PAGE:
With e-commerce turnover increasing by 10-15 per cent per year, there is an ongoing structural shift in retail supply chains. From being a relatively predictable behaviour in respect to place and time, shopping has become far more complex and offers new challenges to urban planners, retailers and logistics companies. Challenges include supplying individual customers rather than replenishing stocks in stores, managing returns, and offering a selection of delivery options.
“E-commerce adds convenience and enables new behaviours, for example that people order a surplus of sizes and models and return what does not fit or what they dislike. This implies that the fitting room is moving from in-store to people’s homes”, advises Robert Sommar, transport- and logistics expert at Sweco. Robert is one of the authors of the Sweco report Signed, Sealed, Delivered – Analysing the Impact of E-commerce on Urban Areas.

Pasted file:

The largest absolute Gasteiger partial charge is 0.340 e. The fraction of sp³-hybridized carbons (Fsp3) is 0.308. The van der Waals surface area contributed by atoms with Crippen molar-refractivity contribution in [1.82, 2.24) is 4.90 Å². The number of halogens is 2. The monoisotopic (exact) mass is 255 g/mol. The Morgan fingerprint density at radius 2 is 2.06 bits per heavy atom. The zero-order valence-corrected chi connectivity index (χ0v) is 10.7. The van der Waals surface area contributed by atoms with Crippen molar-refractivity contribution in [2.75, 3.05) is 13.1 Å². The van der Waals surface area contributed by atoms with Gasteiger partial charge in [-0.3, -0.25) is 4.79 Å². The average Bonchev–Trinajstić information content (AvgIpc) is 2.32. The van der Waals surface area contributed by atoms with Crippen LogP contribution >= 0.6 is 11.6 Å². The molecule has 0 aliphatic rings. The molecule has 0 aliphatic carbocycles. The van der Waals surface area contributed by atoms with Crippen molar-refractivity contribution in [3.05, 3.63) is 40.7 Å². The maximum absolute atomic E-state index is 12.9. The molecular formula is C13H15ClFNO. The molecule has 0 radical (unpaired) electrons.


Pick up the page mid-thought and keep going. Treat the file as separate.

The total effect of increased e-commerce remains unclear, but inefficiencies in applied solutions will lead to unnecessary increase in traffic load and pollution. Retail space will probably be reinvented and traditional shops might be replaced by showrooms. Today’s structure and function of warehouses, terminals and collection points, as well as the logistics function in apartment buildings and individual homes may alter considerably due to adaptations to e-commerce.
“The inefficiency of today’s solutions highlights the need for innovative thinking to identify solutions for efficient distribution principles and supply chain strategies and design. Such solutions need to be well integrated into city structures”, concludes Robert Sommar.E